The problem with very light twin-engine helicopters is payload and range. The extra weight of the second engine, combining gearbox, extra fuel tanks and related systems severely limits the airframe’s payload. Also, that smaller payload capacity will need to include the weight of more fuel. As such, carrying enough fuel for an acceptable range normally leaves little weight capacity for passengers. Operators of small helicopters who wanted the redundancy of a twin have to make some big trade-offs.
In the late 1980s, Doug Daigle, a 14,000-hour helicopter pilot and owner of Tridair Helicopters, came up with an idea that tried to solve this problem. He took a popular single-engine helicopter, the Bell LongRanger (206L3), and removed the 650-shaft-horsepower Allison 250-C30 engine (the 500-shp C28 for the older L1s) and added a pair of 450-shp Allison 250- C20R engines to create a twin with good single-engine performance. However, what was different about his design was it was the first twin to be certified for normal operation on one engine in all areas of flight. Certified by the FAA in 1994, he named it the Gemini ST conversion.
When operating both engines, the Gemini consumes fuel at 45 gallons per hour, compared to the LongRanger at 38 gph. Because both helicopters have the same fuel capacity (he did not add extra fuel tanks), endurance drops from 2.9 hours for the LongRanger to 2.5 hours for the Gemini. However, the Gemini’s C20R engine burns only 28 gph in single-engine mode, and this increases the endurance to 3.9 hours. Daigle believed long trips will normally have some extended cruise flight, where the pilot could choose to fly on one engine. The other engine can be started for critical maneuvers that require the redundancy of a second engine.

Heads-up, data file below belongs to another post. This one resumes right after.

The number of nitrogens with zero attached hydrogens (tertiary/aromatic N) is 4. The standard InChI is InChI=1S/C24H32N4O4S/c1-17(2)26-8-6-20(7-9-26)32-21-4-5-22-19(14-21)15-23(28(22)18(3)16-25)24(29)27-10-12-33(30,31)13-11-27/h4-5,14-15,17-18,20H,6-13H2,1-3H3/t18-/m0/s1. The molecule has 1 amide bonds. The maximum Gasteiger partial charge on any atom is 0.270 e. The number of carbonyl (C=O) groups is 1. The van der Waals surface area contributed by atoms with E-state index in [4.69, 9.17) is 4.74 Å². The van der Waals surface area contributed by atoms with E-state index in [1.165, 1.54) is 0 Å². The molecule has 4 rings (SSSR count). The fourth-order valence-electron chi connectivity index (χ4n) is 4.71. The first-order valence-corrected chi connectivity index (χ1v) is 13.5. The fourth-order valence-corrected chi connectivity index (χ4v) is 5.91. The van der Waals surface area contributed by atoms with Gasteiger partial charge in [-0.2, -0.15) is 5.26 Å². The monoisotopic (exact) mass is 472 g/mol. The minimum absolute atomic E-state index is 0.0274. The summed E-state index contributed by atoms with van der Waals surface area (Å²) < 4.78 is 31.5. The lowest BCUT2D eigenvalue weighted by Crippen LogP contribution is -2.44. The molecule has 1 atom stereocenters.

The extra weight of the engine and related systems does increase the empty weight, so there is some trade-off with the Gemini. It has a smaller useful load of 1,610 pounds, compared to 2,175 pounds for the LongRanger. The Gemini can carry 740 pounds of fuel (the same as the LongRanger), which leaves a payload capacity of 870 pounds.
Bell Helicopter then entered into an agreement with the company that supported Tridair’s conversion of existing LongRangers while Bell would build a new production model, the 206LT TwinRanger, under Tridair’s STC. Bell only delivered 13 airframes and the concept of shutting one engine down in flight never caught on. This model was replaced by the Bell 427 which was under development for the EMS market. The 427’s cabin proved too small and Bell canceled the program and introduced the larger, single-pilot IFR certified 429 in 2009.